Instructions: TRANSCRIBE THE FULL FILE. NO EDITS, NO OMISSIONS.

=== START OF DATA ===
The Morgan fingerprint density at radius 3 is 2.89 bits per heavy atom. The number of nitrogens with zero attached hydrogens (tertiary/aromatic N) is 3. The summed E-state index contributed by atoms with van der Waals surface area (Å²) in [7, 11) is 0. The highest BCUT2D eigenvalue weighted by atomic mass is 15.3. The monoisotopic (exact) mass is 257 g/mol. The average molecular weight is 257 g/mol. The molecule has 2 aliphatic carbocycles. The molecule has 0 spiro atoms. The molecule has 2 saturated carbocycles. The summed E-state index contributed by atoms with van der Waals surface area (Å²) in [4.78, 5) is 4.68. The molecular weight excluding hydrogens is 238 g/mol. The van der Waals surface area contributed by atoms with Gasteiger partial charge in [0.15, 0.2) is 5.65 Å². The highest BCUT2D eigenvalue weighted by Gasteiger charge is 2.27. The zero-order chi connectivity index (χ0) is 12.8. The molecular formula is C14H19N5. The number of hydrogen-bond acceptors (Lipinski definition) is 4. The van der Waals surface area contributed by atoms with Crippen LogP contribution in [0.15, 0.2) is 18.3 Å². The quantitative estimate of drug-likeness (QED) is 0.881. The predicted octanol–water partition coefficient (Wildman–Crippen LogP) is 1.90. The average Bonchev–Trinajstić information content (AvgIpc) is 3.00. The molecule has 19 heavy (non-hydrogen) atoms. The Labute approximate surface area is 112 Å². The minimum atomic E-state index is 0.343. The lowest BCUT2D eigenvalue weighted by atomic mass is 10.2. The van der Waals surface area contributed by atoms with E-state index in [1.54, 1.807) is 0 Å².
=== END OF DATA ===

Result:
The Morgan fingerprint density at radius 3 is 2.89 bits per heavy atom. The number of nitrogens with zero attached hydrogens (tertiary/aromatic N) is 3. The summed E-state index contributed by atoms with van der Waals surface area (Å²) in [7, 11) is 0. The highest BCUT2D eigenvalue weighted by atomic mass is 15.3. The monoisotopic (exact) mass is 257 g/mol. The average molecular weight is 257 g/mol. The molecule has 2 aliphatic carbocycles. The molecule has 0 spiro atoms. The molecule has 2 saturated carbocycles. The summed E-state index contributed by atoms with van der Waals surface area (Å²) in [4.78, 5) is 4.68. The molecular weight excluding hydrogens is 238 g/mol. The van der Waals surface area contributed by atoms with Gasteiger partial charge in [0.15, 0.2) is 5.65 Å². The highest BCUT2D eigenvalue weighted by Gasteiger charge is 2.27. The zero-order chi connectivity index (χ0) is 12.8. The molecular formula is C14H19N5. The number of hydrogen-bond acceptors (Lipinski definition) is 4. The van der Waals surface area contributed by atoms with Crippen LogP contribution in [0.15, 0.2) is 18.3 Å². The quantitative estimate of drug-likeness (QED) is 0.881. The predicted octanol–water partition coefficient (Wildman–Crippen LogP) is 1.90. The average Bonchev–Trinajstić information content (AvgIpc) is 3.00. The molecule has 19 heavy (non-hydrogen) atoms. The Labute approximate surface area is 112 Å². The minimum atomic E-state index is 0.343. The lowest BCUT2D eigenvalue weighted by atomic mass is 10.2. The van der Waals surface area contributed by atoms with E-state index in [1.54, 1.807) is 0 Å².